Traffic Generation 102 - Article and Search Engine Marketing
The article on this page is a preview of some of the content
taught in Module 4 of the Public Domain How To course.
Traffic Generation 102.
The Desk of Damien Dupont
of the pivotal importance of an ongoing, steady flow of fresh website
visitors to the profitability of your business, Russell Brunson devoted
two of the six modules in his Public Domain How To course entirely to
The article on this page is the third of three preview articles on traffic creation,
and the second previewing the strategies covered in Module 4 of the course. If you
have just arrived at this page and wish to start with the first article
for Module 4, it can be found here: Driving Traffic To Your Public Domain Derivative Products.
In Traffic Generation 102, Russell teaches the "how to" for the following
five strategies for driving visitors to your website:
marketing refers to the practice of syndicating articles to major article
directories such as EzineArticles.com, ArticlesBase.com, and
SearchWarp.com amongst many
others. This can be done manually or with the assistance of software such as
Web2Mayhem. Your articles will not only appear on the article directories themselves,
but they will also be picked up by other website owners looking for
content who will host these articles
on their own websites.
So Article Marketing brings multiple benefits:
Directories such as EzineArticles rank highly in the search engines,
and so your article stands a good chance of appearing on page one of
the search engine results (depending on the competition for the
People who find and read your syndicated
articles, both on the Article Directories as well as the websites that
pick up and host your articles, will become direct click through visitor traffic to your primary
The links in the articles will boost the authority
and search engine ranking of your website, in turn generating more
visitors to your website directly from web searches;
Now... if the thought of writing intimidates you,
you can relax in the
knowledge that it really doesn't take a lot. As you will likely be
promoting a public domain derived product, you can simply lift and adapt
sections of the source public domain book you have based your product
upon, or make use of entire
articles copied & pasted from
public domain magazines.
Each article need only tell a brief
story about a single beneficial aspect of your product, or provide a review or preview of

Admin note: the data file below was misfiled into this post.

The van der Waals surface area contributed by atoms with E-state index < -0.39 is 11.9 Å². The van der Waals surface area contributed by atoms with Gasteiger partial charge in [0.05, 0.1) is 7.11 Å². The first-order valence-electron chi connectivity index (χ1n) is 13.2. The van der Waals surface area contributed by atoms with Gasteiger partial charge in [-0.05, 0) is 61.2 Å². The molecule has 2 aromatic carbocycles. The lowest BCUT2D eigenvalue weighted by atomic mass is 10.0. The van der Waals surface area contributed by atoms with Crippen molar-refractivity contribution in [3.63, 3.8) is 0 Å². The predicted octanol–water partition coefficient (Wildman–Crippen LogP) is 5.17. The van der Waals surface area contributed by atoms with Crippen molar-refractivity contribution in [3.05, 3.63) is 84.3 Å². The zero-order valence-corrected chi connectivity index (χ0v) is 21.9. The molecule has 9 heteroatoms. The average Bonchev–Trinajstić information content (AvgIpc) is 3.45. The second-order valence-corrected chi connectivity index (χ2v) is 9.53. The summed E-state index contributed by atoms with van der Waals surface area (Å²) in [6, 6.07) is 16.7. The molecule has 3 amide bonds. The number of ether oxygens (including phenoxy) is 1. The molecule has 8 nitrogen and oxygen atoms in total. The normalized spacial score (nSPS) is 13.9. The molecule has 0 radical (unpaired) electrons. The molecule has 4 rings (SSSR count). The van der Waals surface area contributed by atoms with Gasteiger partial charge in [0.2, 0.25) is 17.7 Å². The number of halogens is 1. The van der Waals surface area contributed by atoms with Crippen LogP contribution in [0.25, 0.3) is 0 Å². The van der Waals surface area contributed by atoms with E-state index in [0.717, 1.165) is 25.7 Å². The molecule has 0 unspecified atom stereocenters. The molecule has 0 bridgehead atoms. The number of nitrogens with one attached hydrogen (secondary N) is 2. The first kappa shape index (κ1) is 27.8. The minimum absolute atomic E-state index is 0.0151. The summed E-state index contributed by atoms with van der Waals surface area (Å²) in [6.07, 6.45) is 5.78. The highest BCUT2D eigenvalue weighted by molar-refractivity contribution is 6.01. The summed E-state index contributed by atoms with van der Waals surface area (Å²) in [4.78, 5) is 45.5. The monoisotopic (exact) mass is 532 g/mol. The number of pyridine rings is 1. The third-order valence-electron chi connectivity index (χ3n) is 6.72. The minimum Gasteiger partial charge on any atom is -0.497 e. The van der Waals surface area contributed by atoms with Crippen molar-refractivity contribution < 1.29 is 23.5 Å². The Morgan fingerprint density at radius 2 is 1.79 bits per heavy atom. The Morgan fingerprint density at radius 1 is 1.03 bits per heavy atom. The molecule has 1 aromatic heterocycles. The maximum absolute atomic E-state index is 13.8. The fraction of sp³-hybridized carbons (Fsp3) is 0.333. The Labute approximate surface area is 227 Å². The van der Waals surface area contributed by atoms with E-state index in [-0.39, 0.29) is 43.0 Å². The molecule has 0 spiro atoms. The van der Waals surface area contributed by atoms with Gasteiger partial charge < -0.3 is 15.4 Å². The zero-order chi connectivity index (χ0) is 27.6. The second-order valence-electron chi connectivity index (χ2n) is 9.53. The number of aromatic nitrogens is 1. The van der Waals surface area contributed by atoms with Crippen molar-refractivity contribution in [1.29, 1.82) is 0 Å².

it, which is precisely what I am doing here, albeit that this article is much longer than what you would write for
syndication (typically 600 to 800 words).
The beauty of article marketing is that you do it once, and your article
can generate passive results for you many years down the track. I started
working online in 2003, and today, as I write this, it is May 2010. I've just gone back to check my stats on one of the first articles I published online in 2003, and it's
coming up as $844 in AdSense and $421 in affiliate earnings from
that one article for the past two years. If I average that out it comes to $630 p/yr, and it's
been going strong for six years now, so that single article has probably
earned me around $3,800 and it's still going strong.
Now this is an article hosted on one of my own content sites (hence the
AdSense earnings), plus it's on a topic that doesn't date too much, but I
use it to illustrate the point about the long-term benefits of online
article publishing. Russell provides some examples of his own in module 4
of the course.
When writing articles for syndication, as stated, you should aim for
600-800 words. Your article shouldn't be so long that it puts people off bothering to read it. And it shouldn't be so short that
it fails to deliver value. It should be in between, but a syndicated
article should never be fully complete. It should provide value but not answer
all the reader's questions, but rather lead them back to your website at
the end with a resource box or tagline such as "for more information, go
to..." or "to read the rest of this article or this report, click here".
The aim is to get the reader from the article onto your web site.
article you submit should ideally be unique, although you can produce
unique re-writes of the same article, and again there are tools to
assist in doing this such as the
Content Composer software which I use for this purpose, or Jonathan
quality article directories such as EzineArticles.com (which is really the
top one) will insist on each article being unique, although many of the